The summary of the strategy continues:
Racism is not only the discrimination against one group based on the color of their skin or their race or ethnicity, but also the structural barriers that impact racial and ethnic groups differently to influence where a person lives, where they work, where they play, and where they gather as a community. Over generations, these structural inequities have resulted in racial and ethnic health disparities that are severe, far-reaching, and unacceptable. Across the country, federal, state, and local leaders are declaring racism to be a public health crisis, an important step in the movement toward equity. This recognition comes with the need for a more equitable HIV response that focuses on populations with the greatest need.
The strategy aims to support efforts to achieve “racial justice,” according to the Associated Press:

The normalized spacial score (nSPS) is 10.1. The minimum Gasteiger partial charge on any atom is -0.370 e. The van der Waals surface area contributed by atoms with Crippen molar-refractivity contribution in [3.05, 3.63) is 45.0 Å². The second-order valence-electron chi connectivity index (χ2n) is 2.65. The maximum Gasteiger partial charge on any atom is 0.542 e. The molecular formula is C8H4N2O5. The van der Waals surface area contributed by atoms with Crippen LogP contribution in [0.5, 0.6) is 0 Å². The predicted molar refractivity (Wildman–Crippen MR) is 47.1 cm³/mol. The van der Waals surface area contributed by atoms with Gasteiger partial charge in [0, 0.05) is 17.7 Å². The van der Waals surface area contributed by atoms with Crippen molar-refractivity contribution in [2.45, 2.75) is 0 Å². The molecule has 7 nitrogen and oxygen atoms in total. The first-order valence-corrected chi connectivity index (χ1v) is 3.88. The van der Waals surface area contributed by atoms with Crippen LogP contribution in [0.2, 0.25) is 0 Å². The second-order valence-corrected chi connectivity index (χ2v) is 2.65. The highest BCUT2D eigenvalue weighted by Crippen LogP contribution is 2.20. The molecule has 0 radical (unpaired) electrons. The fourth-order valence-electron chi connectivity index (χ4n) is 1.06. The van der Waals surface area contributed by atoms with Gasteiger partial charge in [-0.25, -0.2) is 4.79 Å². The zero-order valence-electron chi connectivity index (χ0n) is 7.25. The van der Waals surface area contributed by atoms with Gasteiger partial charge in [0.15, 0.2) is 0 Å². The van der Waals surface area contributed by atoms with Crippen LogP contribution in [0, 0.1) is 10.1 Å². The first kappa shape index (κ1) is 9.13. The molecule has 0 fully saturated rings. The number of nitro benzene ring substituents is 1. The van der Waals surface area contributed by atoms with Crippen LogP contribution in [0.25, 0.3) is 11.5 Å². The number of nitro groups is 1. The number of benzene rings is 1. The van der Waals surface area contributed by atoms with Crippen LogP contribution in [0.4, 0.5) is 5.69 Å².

Besides addressing racism's impact on Americans battling the virus or at risk of contracting it, the new strategy also puts greater emphasis on harm reduction and syringe service programs, encourages reform of state laws that criminalize behavior of people with HIV for potentially exposing others and adds focus on the needs of the growing population of people with HIV who are aging.
More than 36 million people worldwide, including 700,000 in the U.S., have died from AIDS-related illnesses since the start of the epidemic more than 40 years ago. Nearly 38 million people are living with HIV, including 1.2 million in the U.S.
The vast majority of individuals who have HIV/AIDS are men who have sex with men.
The Biden administration announced it would host a Global Fund to Fight AIDS conference next year. The United States has already contributed $17 billion to the fund, according to AP.
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